Perhaps tipping its hand on how the fair-value fight is going, a key trade group is shifting the industry's line of attack.

Having already argued that it's bad for banks and bad for investors, the Financial Services Roundtable is now asserting that a controversial proposal from the Financial Accounting Standards Board (FASB) is bad for the FASB itself.

Expanding the use of fair-value accounting in the U.S. would not just conflict with convention in other parts of the world — it would jeopardize the FASB's other stated goal of converging U.S. and international accounting standards, the Roundtable wrote in response to the FASB's request for public comment on its proposed rule.

The it's-bad-for-FASB argument "is based on the lack of success of the preceding arguments," which have included entreaties to consider the logistical and financial impact that the proposal would have on the banking system, Scott Talbott, the trade group's senior vice president of government affairs, said in an interview. "So far everything else has fallen on deaf ears."

The letter, one of more than 200 filed since the comment period began three months ago, also flags the group's objections on policy and practicality grounds. But the main thrust of the letter is to hit the FASB where it hurts.

It reminds the FASB that converging its rules with those of its London counterpart, the International Accounting Standards Board (IASB), is a goal that has been endorsed by the Group of 20, an increasingly influential forum for central bankers and financial ministers of major economies. And it ends with this flourish below the signature line: "cc. Sir David Tweedie, chairman, IASB."

It's the kind of tactic clever teenagers have been using forever to win the reconsideration of laws laid down by their parents: don't focus on the merits of the argument; just point out that the rule is somehow inconsistent with something the parents have said before.

Of course, the FASB would be the first to acknowledge that its proposal, formally titled Accounting for Financial Instruments and Revisions to the Accounting for Derivative Instruments and Hedging Activities, is at odds with its goal of international convergence of accounting standards.

"Ideally, this proposal would have been issued jointly with the IASB and contain converged guidance," the FASB said on page two of the document outlining the proposed rule changes. "The goal remains for both boards to issue comprehensive improvements to this complex area that will foster international comparability of financial information about financial instruments."
But explanations for how that will be accomplished are less than satisfying.

The FASB and IASB have been considering the question of how to best account for financial instruments since 2005. In March 2006, the two boards issued a memorandum of understanding that clarified their intentions to work together and established a joint research project to study the matter.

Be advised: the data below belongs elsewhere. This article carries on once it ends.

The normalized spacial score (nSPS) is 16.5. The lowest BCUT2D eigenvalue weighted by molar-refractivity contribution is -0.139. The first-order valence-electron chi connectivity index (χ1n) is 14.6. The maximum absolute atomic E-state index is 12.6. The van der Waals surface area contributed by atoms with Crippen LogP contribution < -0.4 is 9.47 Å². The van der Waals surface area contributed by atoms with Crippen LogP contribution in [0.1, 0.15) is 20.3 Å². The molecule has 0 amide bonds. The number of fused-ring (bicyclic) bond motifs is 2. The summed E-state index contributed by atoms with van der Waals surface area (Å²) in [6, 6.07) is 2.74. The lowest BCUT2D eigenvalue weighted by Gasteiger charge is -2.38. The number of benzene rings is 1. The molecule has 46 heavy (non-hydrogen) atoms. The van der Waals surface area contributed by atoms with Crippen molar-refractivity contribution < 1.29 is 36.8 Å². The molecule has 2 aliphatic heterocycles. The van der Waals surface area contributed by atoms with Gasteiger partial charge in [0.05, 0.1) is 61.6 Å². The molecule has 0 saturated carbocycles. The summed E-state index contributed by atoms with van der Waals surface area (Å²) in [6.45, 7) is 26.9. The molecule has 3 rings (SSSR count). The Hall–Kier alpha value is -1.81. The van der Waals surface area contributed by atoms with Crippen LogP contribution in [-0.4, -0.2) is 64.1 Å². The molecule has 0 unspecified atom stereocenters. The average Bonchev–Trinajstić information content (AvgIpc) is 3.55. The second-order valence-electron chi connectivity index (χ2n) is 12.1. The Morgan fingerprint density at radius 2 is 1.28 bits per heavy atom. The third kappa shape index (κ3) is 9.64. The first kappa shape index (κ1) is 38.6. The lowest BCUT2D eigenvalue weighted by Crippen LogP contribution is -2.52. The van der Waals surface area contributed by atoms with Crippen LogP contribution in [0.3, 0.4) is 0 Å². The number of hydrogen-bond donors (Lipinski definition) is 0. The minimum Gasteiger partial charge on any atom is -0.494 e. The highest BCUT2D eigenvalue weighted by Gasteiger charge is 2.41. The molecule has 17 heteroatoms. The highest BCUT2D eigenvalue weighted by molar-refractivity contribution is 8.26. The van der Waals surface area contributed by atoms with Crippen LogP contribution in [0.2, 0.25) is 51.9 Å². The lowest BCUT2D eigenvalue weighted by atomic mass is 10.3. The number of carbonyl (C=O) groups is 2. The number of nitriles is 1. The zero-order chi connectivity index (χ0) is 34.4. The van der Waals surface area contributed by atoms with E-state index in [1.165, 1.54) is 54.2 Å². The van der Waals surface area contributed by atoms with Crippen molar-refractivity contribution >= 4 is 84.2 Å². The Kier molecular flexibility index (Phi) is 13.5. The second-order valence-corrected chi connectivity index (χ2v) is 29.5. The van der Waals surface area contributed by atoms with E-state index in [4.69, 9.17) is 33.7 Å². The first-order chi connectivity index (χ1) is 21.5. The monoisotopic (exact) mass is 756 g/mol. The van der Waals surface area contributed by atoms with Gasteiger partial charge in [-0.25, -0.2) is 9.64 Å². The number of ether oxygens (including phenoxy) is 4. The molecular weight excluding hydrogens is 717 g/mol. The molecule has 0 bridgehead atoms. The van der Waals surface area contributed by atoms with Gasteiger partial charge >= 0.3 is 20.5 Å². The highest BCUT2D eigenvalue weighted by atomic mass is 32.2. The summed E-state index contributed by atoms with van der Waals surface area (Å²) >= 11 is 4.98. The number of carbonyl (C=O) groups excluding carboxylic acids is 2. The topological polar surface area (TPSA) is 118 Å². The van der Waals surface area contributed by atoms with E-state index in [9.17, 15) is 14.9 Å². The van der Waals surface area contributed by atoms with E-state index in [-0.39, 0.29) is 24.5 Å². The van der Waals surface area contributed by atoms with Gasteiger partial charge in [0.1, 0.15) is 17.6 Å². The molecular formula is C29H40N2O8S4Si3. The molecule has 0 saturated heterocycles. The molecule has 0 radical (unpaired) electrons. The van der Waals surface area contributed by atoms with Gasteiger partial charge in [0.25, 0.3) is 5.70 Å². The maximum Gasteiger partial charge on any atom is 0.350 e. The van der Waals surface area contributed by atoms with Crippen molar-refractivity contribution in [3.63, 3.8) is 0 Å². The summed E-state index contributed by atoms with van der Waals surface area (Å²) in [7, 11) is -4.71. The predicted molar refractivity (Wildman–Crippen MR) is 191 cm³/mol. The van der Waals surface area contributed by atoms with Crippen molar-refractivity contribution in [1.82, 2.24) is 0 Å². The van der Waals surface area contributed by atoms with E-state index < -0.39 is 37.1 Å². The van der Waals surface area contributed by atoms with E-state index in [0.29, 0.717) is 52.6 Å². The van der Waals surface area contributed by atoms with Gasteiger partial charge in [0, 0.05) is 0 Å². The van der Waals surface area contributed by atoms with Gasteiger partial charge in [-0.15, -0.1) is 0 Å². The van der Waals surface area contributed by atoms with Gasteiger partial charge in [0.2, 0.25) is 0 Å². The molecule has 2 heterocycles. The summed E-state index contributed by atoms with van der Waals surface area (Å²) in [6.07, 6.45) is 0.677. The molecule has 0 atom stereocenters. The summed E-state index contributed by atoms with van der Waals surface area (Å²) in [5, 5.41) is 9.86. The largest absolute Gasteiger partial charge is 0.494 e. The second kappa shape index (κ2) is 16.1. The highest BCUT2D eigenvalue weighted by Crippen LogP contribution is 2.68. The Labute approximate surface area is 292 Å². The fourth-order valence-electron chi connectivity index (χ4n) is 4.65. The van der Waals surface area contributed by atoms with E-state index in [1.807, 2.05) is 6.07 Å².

But the boards went their separate ways in the past year. The IASB all but settled on a standard that is remarkable in its similarity to current U.S. rules — albeit a more streamlined version. The FASB decided to pursue the possibility of using fair value as the default standard for all kinds of assets and liabilities, rather than relying on the "mixed model" that allows banks to use fair value for loans held for sale, and amortized cost for loans and other assets held to maturity.

"The FASB's main objective is to develop accounting standards that represent an improvement to U.S. financial reporting," the FASB stated in its draft document, as it explained the developing divergence of the two boards. "What may be considered an improvement in jurisdictions with less developed financial reporting systems applying International Financial Reporting Standards may not be considered an improvement in the United States."

And though the FASB said it will consider comment letters and other feedback in concert with the IASB "in an effort to try to reconcile differences in views in ways that foster convergence while meeting project objectives," the boards may wind up too far apart in their thinking to make that plausible.

"Even if you thought neither system was better or ideal, at this moment to come out with this divergence is really kind of shocking," said H. David Sherman, a Northeastern University accounting professor who has written a book on fair-value accounting.

Convergence goals already were putting a stress on corporate executives and statement preparers, who have struggled to keep up with the rapid pace of rule changes made by both boards in their effort to align standards, he said.

"Not only is it a lot of change, it's also very costly for companies at a time when the world economy is in miserable shape and nobody wants to spend more money than they have to," Sherman said.

But the Roundtable remains firmly supportive of convergence.

"If you can show us a very clear reason why the U.S. and its business practices are so different from the rest of the world's, then we're happy to take a look at that — but that's a very high threshold if you start with the premise that we're in a global economy," Talbott said.

Of course it helps that for now, international rulemakers see things the same way the trade group does.

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